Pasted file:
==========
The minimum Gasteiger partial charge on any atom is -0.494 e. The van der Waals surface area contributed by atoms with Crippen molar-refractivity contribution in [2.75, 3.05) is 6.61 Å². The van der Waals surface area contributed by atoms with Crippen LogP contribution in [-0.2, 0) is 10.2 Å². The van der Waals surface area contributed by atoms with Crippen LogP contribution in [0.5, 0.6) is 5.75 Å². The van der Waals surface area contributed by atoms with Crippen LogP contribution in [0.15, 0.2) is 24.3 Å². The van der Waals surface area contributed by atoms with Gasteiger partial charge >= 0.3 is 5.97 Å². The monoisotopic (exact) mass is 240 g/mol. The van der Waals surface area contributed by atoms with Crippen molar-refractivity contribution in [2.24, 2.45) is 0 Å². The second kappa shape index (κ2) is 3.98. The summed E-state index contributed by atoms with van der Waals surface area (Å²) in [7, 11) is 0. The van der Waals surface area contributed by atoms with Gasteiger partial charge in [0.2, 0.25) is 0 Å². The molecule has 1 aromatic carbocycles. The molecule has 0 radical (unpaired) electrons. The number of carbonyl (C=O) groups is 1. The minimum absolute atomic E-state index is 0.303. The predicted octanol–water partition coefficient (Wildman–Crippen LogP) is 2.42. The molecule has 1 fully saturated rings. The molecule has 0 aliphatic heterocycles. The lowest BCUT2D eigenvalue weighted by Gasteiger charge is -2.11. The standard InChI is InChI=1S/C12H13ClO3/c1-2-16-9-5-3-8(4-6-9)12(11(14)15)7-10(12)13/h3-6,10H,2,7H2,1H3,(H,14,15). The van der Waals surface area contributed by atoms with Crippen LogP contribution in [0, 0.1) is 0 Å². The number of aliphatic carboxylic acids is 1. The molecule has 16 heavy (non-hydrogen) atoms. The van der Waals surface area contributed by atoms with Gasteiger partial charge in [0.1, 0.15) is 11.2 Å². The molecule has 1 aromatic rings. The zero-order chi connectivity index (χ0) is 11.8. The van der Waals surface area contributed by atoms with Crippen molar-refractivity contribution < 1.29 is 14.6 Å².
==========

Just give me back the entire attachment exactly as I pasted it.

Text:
The minimum Gasteiger partial charge on any atom is -0.494 e. The van der Waals surface area contributed by atoms with Crippen molar-refractivity contribution in [2.75, 3.05) is 6.61 Å². The van der Waals surface area contributed by atoms with Crippen LogP contribution in [-0.2, 0) is 10.2 Å². The van der Waals surface area contributed by atoms with Crippen LogP contribution in [0.5, 0.6) is 5.75 Å². The van der Waals surface area contributed by atoms with Crippen LogP contribution in [0.15, 0.2) is 24.3 Å². The van der Waals surface area contributed by atoms with Gasteiger partial charge >= 0.3 is 5.97 Å². The monoisotopic (exact) mass is 240 g/mol. The van der Waals surface area contributed by atoms with Crippen molar-refractivity contribution in [2.24, 2.45) is 0 Å². The second kappa shape index (κ2) is 3.98. The summed E-state index contributed by atoms with van der Waals surface area (Å²) in [7, 11) is 0. The van der Waals surface area contributed by atoms with Gasteiger partial charge in [0.2, 0.25) is 0 Å². The molecule has 1 aromatic carbocycles. The molecule has 0 radical (unpaired) electrons. The number of carbonyl (C=O) groups is 1. The minimum absolute atomic E-state index is 0.303. The predicted octanol–water partition coefficient (Wildman–Crippen LogP) is 2.42. The molecule has 1 fully saturated rings. The molecule has 0 aliphatic heterocycles. The lowest BCUT2D eigenvalue weighted by Gasteiger charge is -2.11. The standard InChI is InChI=1S/C12H13ClO3/c1-2-16-9-5-3-8(4-6-9)12(11(14)15)7-10(12)13/h3-6,10H,2,7H2,1H3,(H,14,15). The van der Waals surface area contributed by atoms with Crippen LogP contribution in [0, 0.1) is 0 Å². The number of aliphatic carboxylic acids is 1. The molecule has 16 heavy (non-hydrogen) atoms. The van der Waals surface area contributed by atoms with Gasteiger partial charge in [0.1, 0.15) is 11.2 Å². The molecule has 1 aromatic rings. The zero-order chi connectivity index (χ0) is 11.8. The van der Waals surface area contributed by atoms with Crippen molar-refractivity contribution < 1.29 is 14.6 Å².